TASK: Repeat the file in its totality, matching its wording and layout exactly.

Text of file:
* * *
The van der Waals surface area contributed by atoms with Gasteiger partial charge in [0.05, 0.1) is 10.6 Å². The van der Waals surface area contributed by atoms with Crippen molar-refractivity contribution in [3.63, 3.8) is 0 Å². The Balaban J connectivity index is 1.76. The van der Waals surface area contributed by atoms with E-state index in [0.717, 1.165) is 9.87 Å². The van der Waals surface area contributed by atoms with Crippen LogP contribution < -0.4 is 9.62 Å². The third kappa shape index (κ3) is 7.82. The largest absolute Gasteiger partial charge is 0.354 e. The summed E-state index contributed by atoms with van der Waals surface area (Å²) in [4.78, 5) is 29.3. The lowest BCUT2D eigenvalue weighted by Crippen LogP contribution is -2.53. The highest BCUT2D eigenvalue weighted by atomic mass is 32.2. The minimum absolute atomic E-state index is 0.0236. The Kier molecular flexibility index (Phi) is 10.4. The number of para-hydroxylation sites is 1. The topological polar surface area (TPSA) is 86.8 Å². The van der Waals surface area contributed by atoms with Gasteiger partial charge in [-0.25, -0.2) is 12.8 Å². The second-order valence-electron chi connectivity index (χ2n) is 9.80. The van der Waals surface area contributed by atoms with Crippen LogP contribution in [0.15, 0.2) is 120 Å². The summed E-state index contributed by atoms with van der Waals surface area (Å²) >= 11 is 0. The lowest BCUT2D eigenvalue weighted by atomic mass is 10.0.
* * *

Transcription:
The van der Waals surface area contributed by atoms with Gasteiger partial charge in [0.05, 0.1) is 10.6 Å². The van der Waals surface area contributed by atoms with Crippen molar-refractivity contribution in [3.63, 3.8) is 0 Å². The Balaban J connectivity index is 1.76. The van der Waals surface area contributed by atoms with E-state index in [0.717, 1.165) is 9.87 Å². The van der Waals surface area contributed by atoms with Crippen LogP contribution < -0.4 is 9.62 Å². The third kappa shape index (κ3) is 7.82. The largest absolute Gasteiger partial charge is 0.354 e. The summed E-state index contributed by atoms with van der Waals surface area (Å²) in [4.78, 5) is 29.3. The lowest BCUT2D eigenvalue weighted by Crippen LogP contribution is -2.53. The highest BCUT2D eigenvalue weighted by atomic mass is 32.2. The minimum absolute atomic E-state index is 0.0236. The Kier molecular flexibility index (Phi) is 10.4. The number of para-hydroxylation sites is 1. The topological polar surface area (TPSA) is 86.8 Å². The van der Waals surface area contributed by atoms with Gasteiger partial charge in [-0.25, -0.2) is 12.8 Å². The second-order valence-electron chi connectivity index (χ2n) is 9.80. The van der Waals surface area contributed by atoms with Crippen LogP contribution in [0.15, 0.2) is 120 Å². The summed E-state index contributed by atoms with van der Waals surface area (Å²) >= 11 is 0. The lowest BCUT2D eigenvalue weighted by atomic mass is 10.0.